During the Reagan administration, SWAT-team methods converged with the drug war. By the end of the 1980s, joint task forces brought together police officers and soldiers for drug interdiction. National Guard helicopters and U-2 spy planes flew the California skies in search of marijuana plants. When suspects were identified, battle-clad troops from the National Guard, the DEA and other federal and local law enforcement agencies would swoop in to eradicate the plants and capture the people growing them.

Advocates of these tactics said that drug dealers were acquiring ever bigger weapons and the police needed to stay a step ahead in the arms race. There were indeed a few high-profile incidents in which police were outgunned, but no data exist suggesting that it was a widespread problem. A study done in 1991 by the libertarian-leaning Independence Institute found that less than one-eighth of 1% of homicides in the U.S. were committed with a military-grade weapon. Subsequent studies by the Justice Department in 1995 and the National Institute for Justice in 2004 came to similar conclusions: The overwhelming majority of serious crimes are committed with handguns, and not particularly powerful ones.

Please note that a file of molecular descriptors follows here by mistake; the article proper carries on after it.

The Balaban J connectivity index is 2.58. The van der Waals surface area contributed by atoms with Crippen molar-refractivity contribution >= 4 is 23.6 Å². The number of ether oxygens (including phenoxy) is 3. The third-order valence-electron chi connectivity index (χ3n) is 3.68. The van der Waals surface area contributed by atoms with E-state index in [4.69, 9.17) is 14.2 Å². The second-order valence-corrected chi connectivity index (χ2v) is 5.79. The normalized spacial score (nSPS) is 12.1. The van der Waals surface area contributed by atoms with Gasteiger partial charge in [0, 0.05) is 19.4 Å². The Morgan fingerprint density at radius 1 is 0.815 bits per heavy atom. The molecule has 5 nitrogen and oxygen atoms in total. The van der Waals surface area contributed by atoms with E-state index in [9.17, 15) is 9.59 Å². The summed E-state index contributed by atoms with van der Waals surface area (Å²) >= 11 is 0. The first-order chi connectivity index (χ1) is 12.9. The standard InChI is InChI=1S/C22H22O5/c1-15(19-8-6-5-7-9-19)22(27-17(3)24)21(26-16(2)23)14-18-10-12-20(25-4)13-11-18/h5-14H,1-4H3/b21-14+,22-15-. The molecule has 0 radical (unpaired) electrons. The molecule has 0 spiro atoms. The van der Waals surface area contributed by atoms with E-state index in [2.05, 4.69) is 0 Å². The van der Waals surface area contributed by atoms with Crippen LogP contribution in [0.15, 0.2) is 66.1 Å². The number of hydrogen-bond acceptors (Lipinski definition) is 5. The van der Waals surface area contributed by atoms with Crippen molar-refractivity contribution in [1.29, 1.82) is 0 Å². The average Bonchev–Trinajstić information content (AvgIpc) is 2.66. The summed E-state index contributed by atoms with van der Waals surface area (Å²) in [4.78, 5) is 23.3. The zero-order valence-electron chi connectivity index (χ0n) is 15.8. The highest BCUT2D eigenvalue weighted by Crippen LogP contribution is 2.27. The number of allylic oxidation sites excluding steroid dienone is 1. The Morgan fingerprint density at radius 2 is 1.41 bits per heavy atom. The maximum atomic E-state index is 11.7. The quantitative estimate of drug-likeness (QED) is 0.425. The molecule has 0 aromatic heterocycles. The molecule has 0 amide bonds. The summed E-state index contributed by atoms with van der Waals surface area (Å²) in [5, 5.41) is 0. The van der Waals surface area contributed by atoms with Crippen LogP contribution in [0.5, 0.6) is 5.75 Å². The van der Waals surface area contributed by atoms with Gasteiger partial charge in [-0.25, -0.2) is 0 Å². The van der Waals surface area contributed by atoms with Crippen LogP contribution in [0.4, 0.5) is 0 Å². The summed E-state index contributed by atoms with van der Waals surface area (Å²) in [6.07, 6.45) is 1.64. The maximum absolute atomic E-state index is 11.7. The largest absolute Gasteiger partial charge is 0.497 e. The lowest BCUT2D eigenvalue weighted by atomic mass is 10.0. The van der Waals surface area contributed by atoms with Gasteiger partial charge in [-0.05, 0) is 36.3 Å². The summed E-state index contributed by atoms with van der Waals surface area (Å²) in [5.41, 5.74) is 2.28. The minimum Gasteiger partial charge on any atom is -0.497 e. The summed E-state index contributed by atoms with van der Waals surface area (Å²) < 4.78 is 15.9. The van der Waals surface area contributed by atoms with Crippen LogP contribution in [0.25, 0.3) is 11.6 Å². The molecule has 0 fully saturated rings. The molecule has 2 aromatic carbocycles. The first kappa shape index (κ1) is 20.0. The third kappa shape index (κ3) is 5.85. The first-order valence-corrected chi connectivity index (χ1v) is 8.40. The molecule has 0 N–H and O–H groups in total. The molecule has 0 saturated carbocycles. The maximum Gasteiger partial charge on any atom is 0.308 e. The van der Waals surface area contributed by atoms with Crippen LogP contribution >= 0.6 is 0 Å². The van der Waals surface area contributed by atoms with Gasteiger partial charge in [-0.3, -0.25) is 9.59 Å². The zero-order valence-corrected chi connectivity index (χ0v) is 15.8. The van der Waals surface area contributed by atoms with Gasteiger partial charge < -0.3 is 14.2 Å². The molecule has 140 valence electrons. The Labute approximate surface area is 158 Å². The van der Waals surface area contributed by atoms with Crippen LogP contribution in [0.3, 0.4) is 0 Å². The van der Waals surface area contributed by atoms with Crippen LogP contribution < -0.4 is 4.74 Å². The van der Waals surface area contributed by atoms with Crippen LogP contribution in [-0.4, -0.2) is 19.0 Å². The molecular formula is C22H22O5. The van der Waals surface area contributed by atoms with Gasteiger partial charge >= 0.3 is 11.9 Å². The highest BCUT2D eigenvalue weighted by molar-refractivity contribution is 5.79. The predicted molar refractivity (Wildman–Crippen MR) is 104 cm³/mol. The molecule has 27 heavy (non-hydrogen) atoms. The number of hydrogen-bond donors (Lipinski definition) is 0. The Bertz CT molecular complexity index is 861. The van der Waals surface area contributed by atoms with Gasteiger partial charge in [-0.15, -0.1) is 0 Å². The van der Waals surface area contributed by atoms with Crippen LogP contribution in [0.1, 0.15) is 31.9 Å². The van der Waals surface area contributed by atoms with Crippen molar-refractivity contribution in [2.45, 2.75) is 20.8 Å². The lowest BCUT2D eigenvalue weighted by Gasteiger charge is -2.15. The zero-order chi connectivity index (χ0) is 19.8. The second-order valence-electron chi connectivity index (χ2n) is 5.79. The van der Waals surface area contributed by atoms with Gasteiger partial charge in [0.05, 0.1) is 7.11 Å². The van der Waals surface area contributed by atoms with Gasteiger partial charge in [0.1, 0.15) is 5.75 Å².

The new century brought the war on terror and, with it, new rationales and new resources for militarizing police forces. According to the Center for Investigative Reporting, the Department of Homeland Security has handed out $35 billion in grants since its creation in 2002, with much of the money going to purchase military gear such as armored personnel carriers. In 2011 alone, a Pentagon program for bolstering the capabilities of local law enforcement gave away $500 million of equipment, an all-time high.

The past decade also has seen an alarming degree of mission creep for U.S. SWAT teams. When the craze for poker kicked into high gear, a number of police departments responded by deploying SWAT teams to raid games in garages, basements and VFW halls where illegal gambling was suspected. According to news reports and conversations with poker organizations, there have been dozens of these raids, in cities such as Baltimore, Charleston, S.C., and Dallas.